ISRO begins countdown for launch of navigation satellite to maintain continuity of India’s own satnav

ISRO begins countdown for launch of navigation satellite to maintain continuity of India’s own satnav

Scientists at the Indian Space Research Organisation (ISRO) on Sunday at 7.12 am commenced the 27.5 hour countdown for the launch of a navigation satellite on board a GSLV rocket here on May 29.

The Bengaluru-headquartered space agency is all geared up to launch the second-generation navigation satellite series, a significant launch which would ensure the continuity of NavIC (Navigation with Indian Constellation) services — an Indian regional satellite navigation system, similar to GPS, providing accurate and real-time navigation in India and a region extending to 1,500 km around the mainland.

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NavIC signals are designed to provide user position accurate to better than 20-metres and timing accuracy better than 50 nanoseconds.

The 51.7 metre tall Geosynchronous Satellite Launch Vehicle, on its 15th flight, would carry the navigation satellite NVS-01 weighing 2,232 kg on Monday at 10.42 am from the second launch pad at the Satish Dhawan Space Centre (SHAR) here, about 130 km from Chennai.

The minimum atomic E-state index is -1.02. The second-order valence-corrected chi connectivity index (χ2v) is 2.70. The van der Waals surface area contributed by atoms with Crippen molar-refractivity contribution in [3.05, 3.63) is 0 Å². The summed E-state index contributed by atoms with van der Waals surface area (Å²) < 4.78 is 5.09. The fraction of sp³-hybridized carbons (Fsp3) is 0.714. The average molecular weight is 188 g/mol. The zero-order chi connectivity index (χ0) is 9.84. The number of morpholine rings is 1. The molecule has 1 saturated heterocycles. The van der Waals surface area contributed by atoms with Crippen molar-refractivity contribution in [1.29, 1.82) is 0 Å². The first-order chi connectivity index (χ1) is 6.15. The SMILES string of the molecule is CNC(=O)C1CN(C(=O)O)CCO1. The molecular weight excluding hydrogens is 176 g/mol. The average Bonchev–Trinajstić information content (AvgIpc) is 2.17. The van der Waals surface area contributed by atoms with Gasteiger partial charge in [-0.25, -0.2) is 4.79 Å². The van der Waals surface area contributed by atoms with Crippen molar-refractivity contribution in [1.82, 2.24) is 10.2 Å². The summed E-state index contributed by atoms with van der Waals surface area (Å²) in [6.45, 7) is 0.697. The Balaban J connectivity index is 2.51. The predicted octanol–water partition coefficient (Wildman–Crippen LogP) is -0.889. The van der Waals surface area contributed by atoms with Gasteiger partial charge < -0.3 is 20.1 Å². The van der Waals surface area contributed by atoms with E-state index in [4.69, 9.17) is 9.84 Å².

Nearly 20 minutes after the flight, the rocket is scheduled to deploy the satellite in a geosynchronous transfer orbit (GTO) at an altitude of about 251 km, ISRO said.

The NVS-01 carries navigation payloads L1, L5 and S bands and in comparison with the previous one, the second-generation satellite would also carry an indigeneously developed rubidium atomic clock.

It is for the first time that an indigeneously developed rubidium atomic clock would be used in Monday’s launch, ISRO said.

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According to the space agency, scientists earlier used imported rubidium atomic clocks to determine date and location. Now, the rubidium atomic clock developed by Ahmedabad-based Space Applications Centre will be on board. It is an important technology that only a handful of countries possess, it said.

ISRO developed the Navigation with Indian Constellation (NavIC) system to meet the positioning, navigation and timing requirements of the country, particularly with regard to civil aviation and military requirements. NavIC was earlier known as the Indian Regional Navigation Satellite System (IRNSS).

“The L1 navigation band is popular for providing position, navigation and timing services for civilian users and for interoperability with other GNSS (global navigation satellite system) signals,” ISRO said.

Some of the applications of NavIC include terrestrial, aerial and maritime navigation, precision agriculture, location-based services in mobile devices and marine fisheries, among many others.

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NavIC is designed with a constellation of seven satellites and a network of ground stations that operate 24×7. NavIC offers two services — Standard Position Service (SPS) for civilian users and Restricted Service for strategic users.

NavIC SPS signals are interoperable with the US global navigation satellite system signals, GPS, Glonass from Russia, Galileo (European Union) and BeiDou, China.

Monday’s mission is the sixth operational flight of the GSLV with indigenous cryogenic stage. The mission life of NVS-01 is expected to be better than 12 years, ISRO said.

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